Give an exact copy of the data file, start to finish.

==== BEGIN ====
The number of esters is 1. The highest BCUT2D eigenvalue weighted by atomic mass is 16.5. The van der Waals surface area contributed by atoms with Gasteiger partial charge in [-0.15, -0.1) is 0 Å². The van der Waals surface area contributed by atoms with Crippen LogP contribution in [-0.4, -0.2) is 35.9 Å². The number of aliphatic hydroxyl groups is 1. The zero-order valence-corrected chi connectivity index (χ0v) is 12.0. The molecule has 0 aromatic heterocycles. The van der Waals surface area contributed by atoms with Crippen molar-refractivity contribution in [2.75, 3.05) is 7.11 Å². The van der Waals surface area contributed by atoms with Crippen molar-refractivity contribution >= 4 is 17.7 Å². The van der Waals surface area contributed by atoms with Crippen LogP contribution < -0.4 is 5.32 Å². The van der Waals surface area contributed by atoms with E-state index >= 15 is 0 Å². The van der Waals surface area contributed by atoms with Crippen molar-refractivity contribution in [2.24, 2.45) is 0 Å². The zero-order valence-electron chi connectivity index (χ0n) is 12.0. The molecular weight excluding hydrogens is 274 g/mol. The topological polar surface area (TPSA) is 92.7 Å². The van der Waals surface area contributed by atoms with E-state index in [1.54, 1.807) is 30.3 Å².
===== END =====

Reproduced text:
The number of esters is 1. The highest BCUT2D eigenvalue weighted by atomic mass is 16.5. The van der Waals surface area contributed by atoms with Gasteiger partial charge in [-0.15, -0.1) is 0 Å². The van der Waals surface area contributed by atoms with Crippen LogP contribution in [-0.4, -0.2) is 35.9 Å². The number of aliphatic hydroxyl groups is 1. The zero-order valence-corrected chi connectivity index (χ0v) is 12.0. The molecule has 0 aromatic heterocycles. The van der Waals surface area contributed by atoms with Crippen molar-refractivity contribution in [2.75, 3.05) is 7.11 Å². The van der Waals surface area contributed by atoms with Crippen molar-refractivity contribution >= 4 is 17.7 Å². The van der Waals surface area contributed by atoms with Crippen LogP contribution < -0.4 is 5.32 Å². The van der Waals surface area contributed by atoms with E-state index >= 15 is 0 Å². The van der Waals surface area contributed by atoms with Crippen molar-refractivity contribution in [2.24, 2.45) is 0 Å². The zero-order valence-electron chi connectivity index (χ0n) is 12.0. The molecular weight excluding hydrogens is 274 g/mol. The topological polar surface area (TPSA) is 92.7 Å². The van der Waals surface area contributed by atoms with E-state index in [1.54, 1.807) is 30.3 Å².